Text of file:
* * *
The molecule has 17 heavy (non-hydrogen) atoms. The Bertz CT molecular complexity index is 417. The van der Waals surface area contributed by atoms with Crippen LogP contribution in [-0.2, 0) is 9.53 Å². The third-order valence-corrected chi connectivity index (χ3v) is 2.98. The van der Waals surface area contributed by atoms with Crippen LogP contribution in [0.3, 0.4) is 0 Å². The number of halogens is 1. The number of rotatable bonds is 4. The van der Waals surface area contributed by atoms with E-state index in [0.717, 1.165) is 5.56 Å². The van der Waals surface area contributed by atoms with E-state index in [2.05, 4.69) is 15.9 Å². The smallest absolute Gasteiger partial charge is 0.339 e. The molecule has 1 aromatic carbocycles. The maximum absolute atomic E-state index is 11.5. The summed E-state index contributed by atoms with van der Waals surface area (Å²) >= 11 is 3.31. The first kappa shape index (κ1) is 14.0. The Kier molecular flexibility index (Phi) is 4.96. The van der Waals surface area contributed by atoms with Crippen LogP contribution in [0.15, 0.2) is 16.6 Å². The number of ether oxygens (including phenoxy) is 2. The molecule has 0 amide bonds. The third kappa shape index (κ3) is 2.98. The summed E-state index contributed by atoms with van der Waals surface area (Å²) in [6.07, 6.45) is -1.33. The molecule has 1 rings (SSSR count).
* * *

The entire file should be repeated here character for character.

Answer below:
The molecule has 17 heavy (non-hydrogen) atoms. The Bertz CT molecular complexity index is 417. The van der Waals surface area contributed by atoms with Crippen LogP contribution in [-0.2, 0) is 9.53 Å². The third-order valence-corrected chi connectivity index (χ3v) is 2.98. The van der Waals surface area contributed by atoms with Crippen LogP contribution in [0.3, 0.4) is 0 Å². The number of halogens is 1. The number of rotatable bonds is 4. The van der Waals surface area contributed by atoms with E-state index in [0.717, 1.165) is 5.56 Å². The van der Waals surface area contributed by atoms with E-state index in [2.05, 4.69) is 15.9 Å². The smallest absolute Gasteiger partial charge is 0.339 e. The molecule has 1 aromatic carbocycles. The maximum absolute atomic E-state index is 11.5. The summed E-state index contributed by atoms with van der Waals surface area (Å²) >= 11 is 3.31. The first kappa shape index (κ1) is 14.0. The Kier molecular flexibility index (Phi) is 4.96. The van der Waals surface area contributed by atoms with Crippen LogP contribution in [0.15, 0.2) is 16.6 Å². The number of ether oxygens (including phenoxy) is 2. The molecule has 0 amide bonds. The third kappa shape index (κ3) is 2.98. The summed E-state index contributed by atoms with van der Waals surface area (Å²) in [6.07, 6.45) is -1.33. The molecule has 1 rings (SSSR count).